That's the reality for Wayne Kennedy who lives on Wake County's Olde South Road north of Lake Wheeler.
"They've got dump trucks coming in and out, off-loading on-loading," he said. "It's hard to explain how aggravating it is … nobody out here is supposed to run a business.
Residents in the neighborhood say the problem has gone on for nearly a decade. Kennedy says his complaints to the county go back three years.
"I've made numerous amounts of telephone calls, emails, to no avail. Nothing's been done," he said.
Keith Robinson says he's made similar complaints for nearly ten years.
"I just want to know what is out there," he said. "There's just all kinds of junk out there, no telling what's out there."
Both Robinson and Kennedy say dump trucks gas up at an off-road fuel tank at the property in the morning and then leave for the day. They occasionally return with loads of junk. Old tires are littered around the property. Huge piles of rock spring from nowhere. Enormous metal and concrete braces edge the lot, and even old flat-bed trucks are sitting around.
Then, there are the barrels. Barrels of what, Robinson and Kennedy have no idea, but runoff from the three and half acre land channels directly into Robinson's backyard.
"The water doesn't bother me as much as what's in the water," said Robinson.
"We all live off of well water. We don't have city water," said Kennedy.
"It's more than just muddy water, there's something, you know. There's something in it," said Robinson.
The men say they feel like nobody at the county level cares.
"The only thing I can see is it's basically just not a big worry for anybody but us," Kennedy offered.
But county officials say they've been watching the property for years.
"The individual that owns the property is using the property as a staging area for his hauling and landscape business," said Geoffrey Pearson with Wake County Code Enforcement.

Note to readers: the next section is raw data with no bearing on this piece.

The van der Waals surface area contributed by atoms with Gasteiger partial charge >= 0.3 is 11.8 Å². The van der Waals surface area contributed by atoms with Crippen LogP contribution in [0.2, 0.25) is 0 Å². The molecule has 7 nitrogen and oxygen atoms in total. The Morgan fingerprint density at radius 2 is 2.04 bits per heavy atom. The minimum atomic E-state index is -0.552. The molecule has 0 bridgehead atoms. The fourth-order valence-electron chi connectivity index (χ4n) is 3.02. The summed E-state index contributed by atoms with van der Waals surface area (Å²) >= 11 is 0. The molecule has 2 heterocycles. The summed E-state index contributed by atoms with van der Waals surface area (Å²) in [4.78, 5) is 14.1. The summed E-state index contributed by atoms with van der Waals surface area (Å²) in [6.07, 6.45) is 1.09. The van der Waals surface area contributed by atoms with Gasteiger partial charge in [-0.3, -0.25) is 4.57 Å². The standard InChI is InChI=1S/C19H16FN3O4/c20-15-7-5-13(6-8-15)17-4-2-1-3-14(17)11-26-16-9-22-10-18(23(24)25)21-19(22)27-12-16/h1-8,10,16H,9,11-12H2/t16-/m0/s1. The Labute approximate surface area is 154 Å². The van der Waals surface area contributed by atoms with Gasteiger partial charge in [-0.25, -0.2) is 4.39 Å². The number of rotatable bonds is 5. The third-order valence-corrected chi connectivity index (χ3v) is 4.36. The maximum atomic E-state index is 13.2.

Pearson says it's his job to make sure the county is doing its job, so why haven't they put a stop to it?
It turns out they have - three times before. The owner was cited in 2003, 2005, and 2007.
But this time, Pearson says they can't find the owner. He's had deputies try to serve the owner with papers a multiple addresses, but he was nowhere to be found.
We tried many of the same addresses, knocked on the same doors, and like the county, had no luck finding the owner until he tracked us down in Raleigh.
Ronald Proulx wanted to talk, but not on camera.
He said the broken down vehicles aren't his, that the dumping has been done mostly by others, and that while allows dump trucks to be on the property, he hasn't been there for months.
But none of it makes a difference to the law. It's all illegal.
To that, Prouxl had no good answers, and for his neighbors, that's what it's all about.
"I just want someone to check it out, the proper authorities to come, and if he's not allowed to be dumping there, to stop," said Robinson.
Pearson says the way to stop it is to get the courts involved. So far, Proulx has gotten only warnings and fines.
But if a judge tells him to stop and he doesn't, he could be found in contempt of court and that can carry jail time.
That's the ultimate carrot.
But before that can happen, the judge needs to know Proulx has gotten the notice.
"Until we can actually give this individual a notice that says he received it on this particular date, we'll have to continue our attempts to get him served," said Pearson.
Ten years later though, some here have lost faith - not just in their neighbor, but in the system itself.
"We've gotten to the point where, as soon as the market picks up, we're going to sell our house and leave," said Robinson.
Officials say they've visited the site and found no apparent hazardous waste. But, no soil or water testing
Proulx told us he wants to work with his neighbors and the county - saying he would write an email to the state asking for soil and groundwater testing.
When we told the county we'd found Proulx, they were stunned, and said they'd do their best to find him themselves.